MILAN — Greta Garbo only wore flat shoes, while Marilyn Monroe had a penchant for four-inch stiletto pumps. Marlene Dietrich never wore the same pair of shoes more than twice and was always on the lookout for new and trendy models. Eva Peron preferred shoes made with exotic hides from South America. Whatever their personal choices, however, these women’s shoes had to be made by Salvatore Ferragamo.
The relationship between Ferragamo and celebrities, ranging from movie stars to European aristocrats and the wives of statesmen, is the theme of an exhibition at the Salvatore Ferragamo Museum in Florence, scheduled to run until 2002.
“Ferragamo believed shoes reflected one’s personality,” says Stefania Ricci, director of the museum. “I thought it was a good idea to show some of the these celebrities’ favorite shoes, to highlight their preferences and how they inspired Ferragamo.”
The shoes are presented in chronological order, from the Twenties to the Sixties, and by celebrity, with a handful of more recent models designed for the movies. They are housed in protective cases set against enlarged photos of the stars — usually in the middle of a fitting with their favorite shoemaker. Up until Ferragamo’s death in 1960, all shoes were custom-made, so many of the cases also contain the wooden foot lasts of his famous clients.
The 2,700-square-foot museum is located in the family-owned Palazzo Spini Feroni, a 13th-century building in the center of Florence that also houses company headquarters, a boutique, a library and an archive with more than 10,000 historical shoes, orders and bills, ads and photos.
“Ferragamo was conscious of the company’s patrimony, and his heirs have over the years worked on this archive,” says Ricci, who explains that shoes are either donated to the family or purchased at auctions around the world. Most recently, in October, 14 pairs of Marilyn Monroe’s shoes were bought at Christie’s New York for a total of about $500,000.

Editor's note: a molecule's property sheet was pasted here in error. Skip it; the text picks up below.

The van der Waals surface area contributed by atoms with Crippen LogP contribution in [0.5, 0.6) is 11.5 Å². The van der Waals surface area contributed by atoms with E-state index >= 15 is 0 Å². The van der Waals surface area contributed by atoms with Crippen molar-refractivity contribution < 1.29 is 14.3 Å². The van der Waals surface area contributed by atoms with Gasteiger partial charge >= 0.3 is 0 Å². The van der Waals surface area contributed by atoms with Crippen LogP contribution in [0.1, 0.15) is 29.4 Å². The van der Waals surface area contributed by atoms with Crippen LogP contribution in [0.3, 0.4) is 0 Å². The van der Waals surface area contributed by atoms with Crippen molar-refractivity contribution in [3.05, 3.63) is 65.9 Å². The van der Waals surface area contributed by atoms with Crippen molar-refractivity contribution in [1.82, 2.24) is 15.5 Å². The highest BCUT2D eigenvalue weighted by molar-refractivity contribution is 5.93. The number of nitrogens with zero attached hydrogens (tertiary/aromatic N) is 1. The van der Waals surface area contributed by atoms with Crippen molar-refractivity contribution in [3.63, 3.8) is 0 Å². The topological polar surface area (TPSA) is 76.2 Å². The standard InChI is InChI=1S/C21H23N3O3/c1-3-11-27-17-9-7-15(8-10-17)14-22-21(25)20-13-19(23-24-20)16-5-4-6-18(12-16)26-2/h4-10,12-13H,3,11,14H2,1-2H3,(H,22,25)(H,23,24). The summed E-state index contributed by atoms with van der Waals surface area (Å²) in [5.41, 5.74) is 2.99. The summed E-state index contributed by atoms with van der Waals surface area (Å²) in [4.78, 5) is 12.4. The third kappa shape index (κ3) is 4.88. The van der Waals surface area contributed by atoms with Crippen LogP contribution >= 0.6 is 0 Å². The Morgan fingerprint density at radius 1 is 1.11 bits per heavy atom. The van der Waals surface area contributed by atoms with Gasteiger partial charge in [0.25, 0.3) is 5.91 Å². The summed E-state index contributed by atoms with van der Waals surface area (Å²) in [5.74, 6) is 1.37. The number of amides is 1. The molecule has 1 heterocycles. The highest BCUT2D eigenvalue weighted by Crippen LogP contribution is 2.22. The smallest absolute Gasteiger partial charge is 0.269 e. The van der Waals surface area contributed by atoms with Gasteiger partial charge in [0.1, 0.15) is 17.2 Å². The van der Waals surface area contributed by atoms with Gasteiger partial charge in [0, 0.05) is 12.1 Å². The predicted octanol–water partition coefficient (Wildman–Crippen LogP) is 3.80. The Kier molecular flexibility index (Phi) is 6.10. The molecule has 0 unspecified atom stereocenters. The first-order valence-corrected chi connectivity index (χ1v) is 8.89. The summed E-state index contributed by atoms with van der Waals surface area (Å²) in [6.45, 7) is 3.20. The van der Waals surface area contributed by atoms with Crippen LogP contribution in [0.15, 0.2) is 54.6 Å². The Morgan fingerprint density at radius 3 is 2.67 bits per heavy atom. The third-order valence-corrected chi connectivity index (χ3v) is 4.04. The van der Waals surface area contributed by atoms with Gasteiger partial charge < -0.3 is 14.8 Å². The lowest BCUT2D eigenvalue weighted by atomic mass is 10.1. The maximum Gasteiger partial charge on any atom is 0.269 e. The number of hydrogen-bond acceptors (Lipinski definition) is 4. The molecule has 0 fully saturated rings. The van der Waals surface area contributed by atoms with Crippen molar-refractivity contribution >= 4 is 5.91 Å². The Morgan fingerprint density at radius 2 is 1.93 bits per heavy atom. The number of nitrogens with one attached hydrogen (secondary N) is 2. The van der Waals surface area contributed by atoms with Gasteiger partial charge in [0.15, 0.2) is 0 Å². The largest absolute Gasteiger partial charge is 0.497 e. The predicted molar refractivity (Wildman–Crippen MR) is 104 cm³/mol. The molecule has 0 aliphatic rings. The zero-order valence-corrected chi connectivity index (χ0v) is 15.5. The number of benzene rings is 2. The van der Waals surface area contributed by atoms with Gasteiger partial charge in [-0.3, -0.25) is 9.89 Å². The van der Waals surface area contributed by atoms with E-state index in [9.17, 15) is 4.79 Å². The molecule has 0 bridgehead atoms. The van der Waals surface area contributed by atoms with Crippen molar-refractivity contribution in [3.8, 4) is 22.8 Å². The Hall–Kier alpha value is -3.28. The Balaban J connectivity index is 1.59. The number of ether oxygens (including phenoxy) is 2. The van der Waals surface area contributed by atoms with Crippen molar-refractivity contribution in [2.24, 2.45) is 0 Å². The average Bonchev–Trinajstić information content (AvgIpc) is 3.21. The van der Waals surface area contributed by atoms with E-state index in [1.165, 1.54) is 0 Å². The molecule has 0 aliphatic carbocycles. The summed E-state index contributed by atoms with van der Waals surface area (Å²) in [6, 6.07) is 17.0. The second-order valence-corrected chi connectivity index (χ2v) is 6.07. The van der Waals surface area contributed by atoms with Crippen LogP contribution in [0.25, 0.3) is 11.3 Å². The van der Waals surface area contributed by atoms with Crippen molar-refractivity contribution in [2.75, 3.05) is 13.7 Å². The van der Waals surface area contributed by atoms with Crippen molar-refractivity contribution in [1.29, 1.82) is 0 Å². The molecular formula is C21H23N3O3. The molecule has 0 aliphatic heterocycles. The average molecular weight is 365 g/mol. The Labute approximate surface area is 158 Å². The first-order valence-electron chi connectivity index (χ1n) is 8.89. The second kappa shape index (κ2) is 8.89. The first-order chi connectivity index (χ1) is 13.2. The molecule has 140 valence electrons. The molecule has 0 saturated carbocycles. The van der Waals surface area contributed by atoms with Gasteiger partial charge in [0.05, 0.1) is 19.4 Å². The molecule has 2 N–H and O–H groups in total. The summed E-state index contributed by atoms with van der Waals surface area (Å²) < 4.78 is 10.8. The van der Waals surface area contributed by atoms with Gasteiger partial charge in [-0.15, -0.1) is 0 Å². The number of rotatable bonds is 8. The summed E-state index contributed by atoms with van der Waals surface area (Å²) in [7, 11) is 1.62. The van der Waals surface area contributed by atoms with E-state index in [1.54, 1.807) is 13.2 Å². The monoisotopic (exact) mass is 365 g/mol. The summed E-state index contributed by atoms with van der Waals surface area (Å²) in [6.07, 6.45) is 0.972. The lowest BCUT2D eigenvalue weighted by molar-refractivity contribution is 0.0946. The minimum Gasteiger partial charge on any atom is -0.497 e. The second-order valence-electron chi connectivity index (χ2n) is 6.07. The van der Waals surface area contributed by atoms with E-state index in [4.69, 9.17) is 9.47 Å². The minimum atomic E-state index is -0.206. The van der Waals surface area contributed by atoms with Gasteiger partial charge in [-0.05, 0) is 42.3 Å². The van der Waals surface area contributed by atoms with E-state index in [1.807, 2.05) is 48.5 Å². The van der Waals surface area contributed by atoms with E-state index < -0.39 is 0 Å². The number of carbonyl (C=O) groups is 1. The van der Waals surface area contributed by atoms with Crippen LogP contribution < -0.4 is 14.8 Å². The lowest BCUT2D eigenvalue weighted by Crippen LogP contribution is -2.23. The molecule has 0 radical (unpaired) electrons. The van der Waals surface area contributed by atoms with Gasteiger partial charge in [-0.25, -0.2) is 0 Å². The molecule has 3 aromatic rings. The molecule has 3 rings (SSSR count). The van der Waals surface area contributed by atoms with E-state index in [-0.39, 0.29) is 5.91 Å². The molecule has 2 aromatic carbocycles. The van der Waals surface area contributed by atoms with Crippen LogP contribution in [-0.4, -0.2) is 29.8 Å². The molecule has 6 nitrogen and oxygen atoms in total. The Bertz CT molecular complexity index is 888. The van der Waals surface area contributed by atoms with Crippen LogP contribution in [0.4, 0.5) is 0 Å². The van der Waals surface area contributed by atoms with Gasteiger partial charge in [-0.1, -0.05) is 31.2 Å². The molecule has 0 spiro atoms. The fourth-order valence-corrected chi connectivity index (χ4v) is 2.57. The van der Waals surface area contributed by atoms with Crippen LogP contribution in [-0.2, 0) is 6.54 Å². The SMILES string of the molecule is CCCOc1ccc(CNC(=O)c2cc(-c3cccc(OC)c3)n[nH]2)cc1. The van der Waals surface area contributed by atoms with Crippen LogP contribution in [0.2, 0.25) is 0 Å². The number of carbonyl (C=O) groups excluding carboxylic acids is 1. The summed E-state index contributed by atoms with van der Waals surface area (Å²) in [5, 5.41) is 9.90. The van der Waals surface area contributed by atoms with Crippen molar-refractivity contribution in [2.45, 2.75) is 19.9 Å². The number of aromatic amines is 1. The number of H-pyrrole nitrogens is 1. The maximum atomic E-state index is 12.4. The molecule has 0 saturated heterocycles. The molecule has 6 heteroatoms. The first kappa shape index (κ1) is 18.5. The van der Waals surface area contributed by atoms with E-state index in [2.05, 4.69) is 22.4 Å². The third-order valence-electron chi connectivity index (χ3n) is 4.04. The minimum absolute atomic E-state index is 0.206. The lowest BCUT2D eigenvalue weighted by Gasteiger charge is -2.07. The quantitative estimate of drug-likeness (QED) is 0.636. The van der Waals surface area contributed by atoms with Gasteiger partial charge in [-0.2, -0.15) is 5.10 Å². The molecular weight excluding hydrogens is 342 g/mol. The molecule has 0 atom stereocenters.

Hollywood was a second home to Salvatore Ferragamo, who moved there from his native Bonito, a village close to Naples, in 1914 and was soon dubbed “shoemaker to the stars.”
“He went as far as studying anatomy to better understand the foot and add comfort to his shoes, a new concept at the time,” says Ricci. Ferragamo started making boots for early cowboy movies and then provided footwear for silent movies and their actresses, such as Mary Pickford and Pola Negri, whose shoes are displayed at the museum.
Colorful cork-wedge and sequin platform sandals for Carmen Miranda; no-nonsense sandals for Katharine Hepburn; Greta Garbo’s and Lauren Bacall’s favorite pumps and Sophia Loren’s satin court shoes are just a few of the 146 pairs on display. There are also more recent designs for Madonna, starring in Alan Parker’s movie version of “Evita,” and for Drew Barrymore’s Cinderella shoe in “Ever After.”
In addition, Ricci hand-picked a selection of Ferragamo shoes that have made history: an 18-karat gold sandal created in 1956 for an Australian woman, the wife of a local tycoon, and the famous “invisible” sandal, with transparent nylon threads forming the upper and an “F”-shaped wedge heel.
Ricci changes the theme of exhibits at the museum, which opened in 1995, every two years. In 1997, the show revolved around Ferragamo’s unusual choice of materials, such as fish skin, straw, paper and candy-wrapper cellophane. “He was a genius and had a good time designing shoes,” says Ricci. “Every pair has a story to tell.”